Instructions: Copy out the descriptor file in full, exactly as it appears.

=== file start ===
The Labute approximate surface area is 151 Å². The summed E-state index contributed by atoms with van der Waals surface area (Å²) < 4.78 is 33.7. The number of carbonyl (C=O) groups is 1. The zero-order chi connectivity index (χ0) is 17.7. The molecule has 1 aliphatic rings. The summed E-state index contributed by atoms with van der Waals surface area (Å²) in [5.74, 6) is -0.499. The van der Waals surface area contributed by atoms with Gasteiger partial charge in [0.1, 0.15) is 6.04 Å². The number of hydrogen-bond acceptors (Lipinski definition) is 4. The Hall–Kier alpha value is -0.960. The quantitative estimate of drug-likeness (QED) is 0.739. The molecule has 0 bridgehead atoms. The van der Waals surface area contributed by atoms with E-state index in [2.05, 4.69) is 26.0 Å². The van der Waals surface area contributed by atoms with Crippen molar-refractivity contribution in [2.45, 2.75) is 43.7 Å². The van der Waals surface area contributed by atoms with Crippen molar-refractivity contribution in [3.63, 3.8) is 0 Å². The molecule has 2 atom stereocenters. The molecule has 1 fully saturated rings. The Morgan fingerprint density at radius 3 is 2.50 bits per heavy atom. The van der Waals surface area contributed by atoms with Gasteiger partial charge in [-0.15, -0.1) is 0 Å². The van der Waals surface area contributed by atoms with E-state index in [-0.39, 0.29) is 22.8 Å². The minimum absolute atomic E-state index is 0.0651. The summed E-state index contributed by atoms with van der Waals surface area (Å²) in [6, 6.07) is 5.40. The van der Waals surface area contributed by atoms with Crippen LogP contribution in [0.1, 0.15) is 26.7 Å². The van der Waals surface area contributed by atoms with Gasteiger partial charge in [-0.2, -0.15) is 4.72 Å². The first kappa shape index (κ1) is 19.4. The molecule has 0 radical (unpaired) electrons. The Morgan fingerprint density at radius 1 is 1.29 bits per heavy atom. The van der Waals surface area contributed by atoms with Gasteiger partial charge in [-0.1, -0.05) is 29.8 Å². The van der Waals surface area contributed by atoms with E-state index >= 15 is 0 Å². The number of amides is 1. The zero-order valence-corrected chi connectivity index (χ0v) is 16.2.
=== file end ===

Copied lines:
The Labute approximate surface area is 151 Å². The summed E-state index contributed by atoms with van der Waals surface area (Å²) < 4.78 is 33.7. The number of carbonyl (C=O) groups is 1. The zero-order chi connectivity index (χ0) is 17.7. The molecule has 1 aliphatic rings. The summed E-state index contributed by atoms with van der Waals surface area (Å²) in [5.74, 6) is -0.499. The van der Waals surface area contributed by atoms with Gasteiger partial charge in [0.1, 0.15) is 6.04 Å². The number of hydrogen-bond acceptors (Lipinski definition) is 4. The Hall–Kier alpha value is -0.960. The quantitative estimate of drug-likeness (QED) is 0.739. The molecule has 0 bridgehead atoms. The van der Waals surface area contributed by atoms with E-state index in [2.05, 4.69) is 26.0 Å². The van der Waals surface area contributed by atoms with Crippen molar-refractivity contribution in [2.45, 2.75) is 43.7 Å². The van der Waals surface area contributed by atoms with Crippen molar-refractivity contribution in [3.63, 3.8) is 0 Å². The molecule has 2 atom stereocenters. The molecule has 1 fully saturated rings. The Morgan fingerprint density at radius 3 is 2.50 bits per heavy atom. The van der Waals surface area contributed by atoms with Gasteiger partial charge in [-0.15, -0.1) is 0 Å². The van der Waals surface area contributed by atoms with E-state index in [-0.39, 0.29) is 22.8 Å². The minimum absolute atomic E-state index is 0.0651. The summed E-state index contributed by atoms with van der Waals surface area (Å²) in [6, 6.07) is 5.40. The van der Waals surface area contributed by atoms with Crippen LogP contribution in [0.1, 0.15) is 26.7 Å². The van der Waals surface area contributed by atoms with Gasteiger partial charge in [-0.2, -0.15) is 4.72 Å². The first kappa shape index (κ1) is 19.4. The molecule has 0 radical (unpaired) electrons. The Morgan fingerprint density at radius 1 is 1.29 bits per heavy atom. The van der Waals surface area contributed by atoms with Gasteiger partial charge in [-0.1, -0.05) is 29.8 Å². The van der Waals surface area contributed by atoms with E-state index >= 15 is 0 Å². The number of amides is 1. The zero-order valence-corrected chi connectivity index (χ0v) is 16.2.